WASHINGTON, March 13 (Reuters) – U.S. national security adviser Jake Sullivan, who is due to meet China’s top diplomat Yang Jiechi in Rome on Monday, has warned Beijing that he will “absolutely” face consequences if he helps Moscow escape sweeping sanctions against the war in Ukraine.
Russia asked China for military equipment after its Feb. 24 invasion of Ukraine, sparking concern in the White House that Beijing could undermine Western efforts to help Ukrainian forces defend their country, several officials said. Americans.
Sullivan plans during his meeting with Yang to clarify Washington’s concerns while mapping the consequences and growing isolation China would face globally if it increased its support for Russia, a US official said, without provide details.
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Asked about Russia’s request for military aid, first reported by the Financial Times, Liu Pengyu, spokesperson for the Chinese Embassy in Washington, said: “I’ve never heard of it.” .
He said China finds the current situation in Ukraine “puzzling” and added, “We support and encourage all efforts that lead to a peaceful settlement of the crisis.”
Liu said “greatest efforts should be made to support Russia and Ukraine in pursuing negotiations despite the difficult situation to produce a peaceful outcome.”
Sullivan told CNN on Sunday that Washington believed China was aware that Russia was planning action in Ukraine ahead of the invasion, though Beijing may not have understood the full extent of what was planned.
After the invasion began, Russia sought both military hardware and support from China, US officials said.
Sullivan told CNN that Washington is watching closely to see how much Beijing is providing economic or material support to Russia, and will impose consequences if it happens.
“We are communicating directly, privately to Beijing, that there will absolutely be consequences for large-scale sanctions-busting efforts or support for Russia to fulfill them,” Sullivan said. “We will not allow this to continue and for there to be a lifeline for Russia from these economic sanctions from any country, anywhere in the world.”
The meeting, which had been planned for some time, is part of a broader effort by Washington and Beijing to keep communication channels open and manage competition between the world’s two largest economies, a senior official said. the Biden administration.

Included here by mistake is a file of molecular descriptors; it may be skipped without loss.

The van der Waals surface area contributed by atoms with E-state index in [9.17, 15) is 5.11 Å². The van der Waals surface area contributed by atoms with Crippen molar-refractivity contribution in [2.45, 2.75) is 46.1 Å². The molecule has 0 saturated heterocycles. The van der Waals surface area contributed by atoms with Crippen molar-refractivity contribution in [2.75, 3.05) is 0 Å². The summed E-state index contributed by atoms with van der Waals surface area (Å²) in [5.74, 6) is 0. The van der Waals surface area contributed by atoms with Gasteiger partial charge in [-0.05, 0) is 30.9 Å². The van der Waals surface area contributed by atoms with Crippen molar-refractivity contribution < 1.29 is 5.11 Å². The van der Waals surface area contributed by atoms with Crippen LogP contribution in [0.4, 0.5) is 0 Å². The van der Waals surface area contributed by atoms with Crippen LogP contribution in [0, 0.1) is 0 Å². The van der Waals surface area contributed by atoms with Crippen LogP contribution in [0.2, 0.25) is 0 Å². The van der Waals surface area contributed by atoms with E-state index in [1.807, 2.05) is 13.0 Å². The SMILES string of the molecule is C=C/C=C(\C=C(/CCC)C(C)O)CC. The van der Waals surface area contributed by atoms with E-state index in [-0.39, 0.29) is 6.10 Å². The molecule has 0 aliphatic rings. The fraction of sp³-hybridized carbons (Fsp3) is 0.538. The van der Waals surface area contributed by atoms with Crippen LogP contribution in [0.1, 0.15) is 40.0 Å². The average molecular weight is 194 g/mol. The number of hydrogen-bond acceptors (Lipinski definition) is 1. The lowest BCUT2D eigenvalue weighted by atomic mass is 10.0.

No specific results were expected, the source added, speaking on condition of anonymity.
Wang Huiyao, head of a Beijing think tank and adviser to the Chinese government, warned of “an escalating spiral” in a column published in the New York Times on Sunday, and said China was “in uniquely positioned to act as a neutral mediator between a Western-backed Ukraine and Russia” to end the war.
“As distasteful as some in the West may find the idea, it’s time to offer the Russian leader an exit ramp with China’s help,” Wang wrote.
US officials were skeptical of the proposal given China’s ties to Russia and its dissemination of war-related misinformation.
COMMERCIAL LINKS BETWEEN CHINA AND RUSSIA
The United States said on Saturday it would provide up to $200 million in additional weapons to Ukrainian forces as they try to defend against Russian bombardment in Europe’s biggest war since World War II. Read more
Washington and its allies have imposed sweeping and unprecedented sanctions on Russia and banned its energy imports, while providing billions of dollars in military and humanitarian aid to Ukraine. Read more
Individually and together, they called on China, the Gulf countries and others who did not condemn the Russian invasion to join in isolating Russia from the global economy.
Beijing, a key Russian trading partner, has refused to label Russia’s actions an invasion, although Chinese President Xi Jinping last week called for ‘maximum restraint’ in Ukraine after a virtual meeting with the chancellor. German Olaf Scholz and French President Emmanuel Macron. Read more
Xi also expressed concern over the sanctions’ impact on global finance, energy supply, transportation and supply chains, as growing signs indicate that Western sanctions are limiting China’s ability to buy. Russian oil. Read more
However, Hu Xijin, former editor of China’s state-backed Global Times newspaper, said on Twitter: “If Sullivan thinks he can persuade China to participate in sanctions against Russia, he will be disappointed.”
While in Rome, Sullivan will also meet with Luigi Mattiolo, diplomatic adviser to Italian Prime Minister Mario Draghi, to continue coordinating the strong global response to Russian President Vladimir Putin’s “war of choice”, the US official said.
Washington and the advanced economies of the Group of Seven on Friday increased pressure on Russia by calling for the revoking of its “most favored nation” trade status, which would allow them to raise tariffs on Russian goods. Read more
Trade accounted for around 46% of Russia’s economy in 2020, much of it with China, its main export destination.
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Reporting by Andrea Shalal, Michael Martina, David Brunnstrom and Costas Pitas; additional reporting by Ismail Shakil; Editing by Sandra Maler, Marguerita Choy, Heather Timmons and Cynthia Osterman
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